How did you begin working in trail conservation?
In all honesty, I wanted to get out of my hometown. I loved traveling, meeting new people, and community service. I stumbled upon the opportunity to apply to be a member of an AmeriCorps trail crew late one night, and decided to throw my hat in the ring. After my first season in 2002, I returned home and felt completely out of place, and sad to be so far from open skies, camping, crew camaraderie, trail work, etc. I knew then that the conservation corps bug had bit me, and I wanted more. I adopted my first pup, applied for jobs for the following season, and soon thereafter accepted a position in Alaska. With parting tears in my eyes to friends and family, I loaded up my worldly possessions and spotted pup into my tiny car, and never looked back.
How have you trained or learned your trade?
I have completed numerous trainings in the past 18 years, ranging from high-line rigging and chainsaw certifications, to grant writing and leadership training. There have been so many opportunities for professional and personal growth within this field.
Some of my ‘training’ has resulted in an actual piece of paper acknowledging a newly acquired or enhanced skill, but so much of it has been interpersonal as well. I believe that has helped shape me into a more mindful and present individual who is a better neighbor, citizen, mother, and friend than I was before I chose this path.
What does a day as a conservation corps director look like?
Well it has certainly adjusted since 2002, when I picked up my first trail tools as an AmeriCorps member on a backcountry trail crew with the California Conservation Corps. Today, my days mostly consist of project management, partnership development, budgets, staff support, etc. for the Southeast Conservation Corps (SECC).
When I began the program eight years ago I was constantly in the field trying to obtain partners and manage the finer details of projects and crew support, but now with a fantastic staff helping steer the SECC ship, my field days mostly consist of scouting future crew projects, dropping in on crews to say hello with some snickers bars, or assisting with training.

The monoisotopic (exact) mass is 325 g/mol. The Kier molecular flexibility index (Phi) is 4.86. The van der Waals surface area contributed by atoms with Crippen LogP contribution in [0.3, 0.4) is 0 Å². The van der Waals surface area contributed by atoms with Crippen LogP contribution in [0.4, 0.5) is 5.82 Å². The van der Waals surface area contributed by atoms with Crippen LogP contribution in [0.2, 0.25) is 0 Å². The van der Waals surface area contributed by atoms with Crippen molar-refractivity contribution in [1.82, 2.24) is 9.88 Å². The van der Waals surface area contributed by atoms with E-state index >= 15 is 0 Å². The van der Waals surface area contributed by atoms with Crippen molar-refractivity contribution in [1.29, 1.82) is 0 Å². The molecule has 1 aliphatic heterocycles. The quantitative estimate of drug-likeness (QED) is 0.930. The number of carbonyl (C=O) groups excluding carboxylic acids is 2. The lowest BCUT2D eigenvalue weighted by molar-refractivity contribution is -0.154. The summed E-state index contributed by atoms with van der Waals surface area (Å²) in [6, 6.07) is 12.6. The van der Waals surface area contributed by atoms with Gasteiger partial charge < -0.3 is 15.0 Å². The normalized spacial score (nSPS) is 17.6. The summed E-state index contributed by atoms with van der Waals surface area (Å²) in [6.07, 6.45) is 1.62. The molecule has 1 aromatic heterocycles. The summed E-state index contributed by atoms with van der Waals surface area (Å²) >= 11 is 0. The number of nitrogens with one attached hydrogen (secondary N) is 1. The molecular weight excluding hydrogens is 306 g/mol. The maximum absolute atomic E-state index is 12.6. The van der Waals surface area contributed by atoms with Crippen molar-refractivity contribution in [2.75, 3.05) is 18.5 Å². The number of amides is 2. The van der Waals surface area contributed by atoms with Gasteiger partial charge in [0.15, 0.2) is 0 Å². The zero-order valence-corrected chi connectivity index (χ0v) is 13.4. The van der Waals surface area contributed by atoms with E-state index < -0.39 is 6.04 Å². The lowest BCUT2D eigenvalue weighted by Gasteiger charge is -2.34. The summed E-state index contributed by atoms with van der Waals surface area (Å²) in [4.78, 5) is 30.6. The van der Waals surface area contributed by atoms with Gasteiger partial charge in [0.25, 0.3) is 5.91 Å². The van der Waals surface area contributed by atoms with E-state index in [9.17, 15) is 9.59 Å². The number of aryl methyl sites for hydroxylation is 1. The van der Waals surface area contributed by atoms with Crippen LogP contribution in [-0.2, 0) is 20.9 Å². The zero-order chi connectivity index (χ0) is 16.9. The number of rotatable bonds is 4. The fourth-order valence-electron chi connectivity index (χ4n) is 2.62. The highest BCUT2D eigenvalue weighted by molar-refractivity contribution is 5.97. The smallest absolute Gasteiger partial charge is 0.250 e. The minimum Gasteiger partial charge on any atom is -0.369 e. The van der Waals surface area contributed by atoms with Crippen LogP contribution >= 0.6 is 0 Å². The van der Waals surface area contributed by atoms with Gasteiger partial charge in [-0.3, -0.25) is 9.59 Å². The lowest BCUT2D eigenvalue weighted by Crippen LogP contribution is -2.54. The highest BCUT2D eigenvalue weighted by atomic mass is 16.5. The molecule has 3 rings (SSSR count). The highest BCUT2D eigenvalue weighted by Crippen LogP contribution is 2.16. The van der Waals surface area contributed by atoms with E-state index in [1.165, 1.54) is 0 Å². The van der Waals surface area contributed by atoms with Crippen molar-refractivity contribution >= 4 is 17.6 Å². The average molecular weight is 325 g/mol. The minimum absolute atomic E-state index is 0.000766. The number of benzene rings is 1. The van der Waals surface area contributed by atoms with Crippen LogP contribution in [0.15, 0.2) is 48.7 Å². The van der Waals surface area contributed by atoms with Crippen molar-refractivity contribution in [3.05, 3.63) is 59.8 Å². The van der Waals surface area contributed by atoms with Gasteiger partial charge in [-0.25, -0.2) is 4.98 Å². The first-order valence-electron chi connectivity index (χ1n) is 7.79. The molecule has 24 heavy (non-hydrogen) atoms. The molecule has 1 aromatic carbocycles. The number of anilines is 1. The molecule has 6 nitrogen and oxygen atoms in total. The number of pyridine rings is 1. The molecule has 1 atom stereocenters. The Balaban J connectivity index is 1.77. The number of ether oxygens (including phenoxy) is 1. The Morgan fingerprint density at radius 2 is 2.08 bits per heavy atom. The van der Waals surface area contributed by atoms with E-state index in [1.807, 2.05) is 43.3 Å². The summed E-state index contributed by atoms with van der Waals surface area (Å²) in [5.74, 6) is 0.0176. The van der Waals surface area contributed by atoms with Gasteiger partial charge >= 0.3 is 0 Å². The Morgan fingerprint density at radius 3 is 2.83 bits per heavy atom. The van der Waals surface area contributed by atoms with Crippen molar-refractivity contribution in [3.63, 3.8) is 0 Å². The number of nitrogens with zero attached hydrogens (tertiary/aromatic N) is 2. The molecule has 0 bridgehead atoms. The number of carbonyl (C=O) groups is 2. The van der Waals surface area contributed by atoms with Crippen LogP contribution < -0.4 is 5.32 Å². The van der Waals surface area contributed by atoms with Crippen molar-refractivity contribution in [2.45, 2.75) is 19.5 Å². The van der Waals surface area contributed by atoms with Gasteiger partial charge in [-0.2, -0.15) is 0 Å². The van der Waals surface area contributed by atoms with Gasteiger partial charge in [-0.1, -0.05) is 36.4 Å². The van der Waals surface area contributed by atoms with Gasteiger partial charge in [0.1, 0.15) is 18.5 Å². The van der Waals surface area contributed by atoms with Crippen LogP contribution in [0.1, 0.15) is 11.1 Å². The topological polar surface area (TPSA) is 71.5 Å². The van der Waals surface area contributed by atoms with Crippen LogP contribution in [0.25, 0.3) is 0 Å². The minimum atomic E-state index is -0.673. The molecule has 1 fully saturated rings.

If you could give your 20-year-old-self advice, what would it be?
Don't change a decision you make along the way. Even the ‘bad’ ones.
Trust me, some of your choices are going to put you in places of isolation, from friends and family, but are going to pay off big time. The tears, lack of a 401K, absence of health insurance, absence of a ‘permanent’ house are all just temporary hurdles that will put you on a path that is authentic to who you are.
What do you want people to know about being a woman in your field?
That we are just as capable as men.
That we belong at the proverbial table with regards to natural resource management and conservation service work. That it can be lonely to not see your gender or identity reflected in the professional company you keep, but sticking it out through the tough and lonely times is worth it. Without more women being encouraged and supported to do this work, the needle of equity and inclusivity will never move forward.
How do you encourage other women to start doing what you do?
I try my hardest to recruit them into SECC, or wherever I have worked within the field of land stewardship, and show that they belong in this field.
So many times over the years, I have heard young women say that this work seems so interesting, but they wonder if they are "strong enough" to do the physical work and "tough enough" to endure the lifestyle. On the flip side, I have not once heard a young man utter these words of self doubt. So, I do my best to be encouraging and supportive to this type of opportunity for all of us who are underrepresented in the field of conservation and recreation.
What does workwear designed for women mean to you?
It means I do not have to choose workwear that was made to a completely different gender and body type. It means that when I drop my hard-earned cash on pants they will fit and not sag, chafe, drag on the floor, etc. That the purchase is actually worth the little bit of money I have to spend on work pants. Also, with Dovetail, I am supporting female entrepreneurs.
Do you have any special projects or cool things you want people to check out?
In 2019, SECC piloted it's first all-female, teen trail crews, and inaugural American Sign Language Inclusion (ASLi) crews. It was impactful, and moving, to say the least. In 2021, we are picking up some programmatic pieces that COVID-19 dismantled and operating an inaugural 6-month adult female crew and two ASLi crews! We also just received a grant to help us build a crew model to specifically engage folks from BIPOC communities.
Follow Southeast Conservation Corps here. Brenna’s pronouns are she + her.